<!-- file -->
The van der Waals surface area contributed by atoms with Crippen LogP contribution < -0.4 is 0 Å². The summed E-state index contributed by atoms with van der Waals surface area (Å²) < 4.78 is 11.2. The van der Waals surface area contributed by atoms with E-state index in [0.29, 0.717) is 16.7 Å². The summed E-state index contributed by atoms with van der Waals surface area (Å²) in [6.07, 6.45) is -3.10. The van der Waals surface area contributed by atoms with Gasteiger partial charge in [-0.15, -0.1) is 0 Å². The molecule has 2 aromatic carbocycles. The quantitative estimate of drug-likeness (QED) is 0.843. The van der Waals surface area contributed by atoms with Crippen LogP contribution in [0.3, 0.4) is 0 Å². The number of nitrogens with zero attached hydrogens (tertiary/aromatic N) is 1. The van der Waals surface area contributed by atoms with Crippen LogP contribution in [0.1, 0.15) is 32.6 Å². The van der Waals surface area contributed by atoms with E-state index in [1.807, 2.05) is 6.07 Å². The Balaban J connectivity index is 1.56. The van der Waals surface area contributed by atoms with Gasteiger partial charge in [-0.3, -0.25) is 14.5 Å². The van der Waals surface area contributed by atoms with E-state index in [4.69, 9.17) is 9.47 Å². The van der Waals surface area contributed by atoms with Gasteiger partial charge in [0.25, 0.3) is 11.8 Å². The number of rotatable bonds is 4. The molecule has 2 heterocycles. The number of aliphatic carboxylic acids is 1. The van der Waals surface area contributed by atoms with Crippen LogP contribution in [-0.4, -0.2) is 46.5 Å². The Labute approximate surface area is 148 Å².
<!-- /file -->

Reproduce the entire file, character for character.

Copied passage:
The van der Waals surface area contributed by atoms with Crippen LogP contribution < -0.4 is 0 Å². The summed E-state index contributed by atoms with van der Waals surface area (Å²) < 4.78 is 11.2. The van der Waals surface area contributed by atoms with E-state index in [0.29, 0.717) is 16.7 Å². The summed E-state index contributed by atoms with van der Waals surface area (Å²) in [6.07, 6.45) is -3.10. The van der Waals surface area contributed by atoms with Gasteiger partial charge in [-0.15, -0.1) is 0 Å². The molecule has 2 aromatic carbocycles. The quantitative estimate of drug-likeness (QED) is 0.843. The van der Waals surface area contributed by atoms with Crippen LogP contribution in [0.3, 0.4) is 0 Å². The number of nitrogens with zero attached hydrogens (tertiary/aromatic N) is 1. The van der Waals surface area contributed by atoms with Crippen LogP contribution in [0.1, 0.15) is 32.6 Å². The van der Waals surface area contributed by atoms with E-state index in [1.807, 2.05) is 6.07 Å². The Balaban J connectivity index is 1.56. The van der Waals surface area contributed by atoms with Gasteiger partial charge in [-0.3, -0.25) is 14.5 Å². The van der Waals surface area contributed by atoms with E-state index in [4.69, 9.17) is 9.47 Å². The van der Waals surface area contributed by atoms with Gasteiger partial charge in [0.25, 0.3) is 11.8 Å². The number of rotatable bonds is 4. The molecule has 2 heterocycles. The number of aliphatic carboxylic acids is 1. The van der Waals surface area contributed by atoms with Crippen LogP contribution in [-0.4, -0.2) is 46.5 Å². The Labute approximate surface area is 148 Å².